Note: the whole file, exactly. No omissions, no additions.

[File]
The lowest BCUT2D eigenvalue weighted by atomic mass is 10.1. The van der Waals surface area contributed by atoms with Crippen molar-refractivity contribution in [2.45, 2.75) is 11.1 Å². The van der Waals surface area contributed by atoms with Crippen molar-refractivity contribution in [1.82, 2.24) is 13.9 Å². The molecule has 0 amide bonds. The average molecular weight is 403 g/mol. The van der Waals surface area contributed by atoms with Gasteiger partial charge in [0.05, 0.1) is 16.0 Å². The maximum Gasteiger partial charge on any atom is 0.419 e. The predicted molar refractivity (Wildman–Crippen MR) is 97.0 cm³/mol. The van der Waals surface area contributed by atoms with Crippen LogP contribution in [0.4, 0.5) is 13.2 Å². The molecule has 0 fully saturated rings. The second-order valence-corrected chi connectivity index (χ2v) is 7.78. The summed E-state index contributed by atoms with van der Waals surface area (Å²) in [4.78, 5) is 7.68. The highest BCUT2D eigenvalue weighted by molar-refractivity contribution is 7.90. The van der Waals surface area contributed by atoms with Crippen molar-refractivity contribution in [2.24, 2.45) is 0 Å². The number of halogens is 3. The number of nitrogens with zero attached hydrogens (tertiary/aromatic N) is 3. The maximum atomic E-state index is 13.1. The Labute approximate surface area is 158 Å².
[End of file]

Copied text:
The lowest BCUT2D eigenvalue weighted by atomic mass is 10.1. The van der Waals surface area contributed by atoms with Crippen molar-refractivity contribution in [2.45, 2.75) is 11.1 Å². The van der Waals surface area contributed by atoms with Crippen molar-refractivity contribution in [1.82, 2.24) is 13.9 Å². The molecule has 0 amide bonds. The average molecular weight is 403 g/mol. The van der Waals surface area contributed by atoms with Gasteiger partial charge in [0.05, 0.1) is 16.0 Å². The maximum Gasteiger partial charge on any atom is 0.419 e. The predicted molar refractivity (Wildman–Crippen MR) is 97.0 cm³/mol. The van der Waals surface area contributed by atoms with Crippen LogP contribution in [0.4, 0.5) is 13.2 Å². The molecule has 0 fully saturated rings. The second-order valence-corrected chi connectivity index (χ2v) is 7.78. The summed E-state index contributed by atoms with van der Waals surface area (Å²) in [4.78, 5) is 7.68. The highest BCUT2D eigenvalue weighted by molar-refractivity contribution is 7.90. The van der Waals surface area contributed by atoms with Crippen molar-refractivity contribution in [2.24, 2.45) is 0 Å². The number of halogens is 3. The number of nitrogens with zero attached hydrogens (tertiary/aromatic N) is 3. The maximum atomic E-state index is 13.1. The Labute approximate surface area is 158 Å².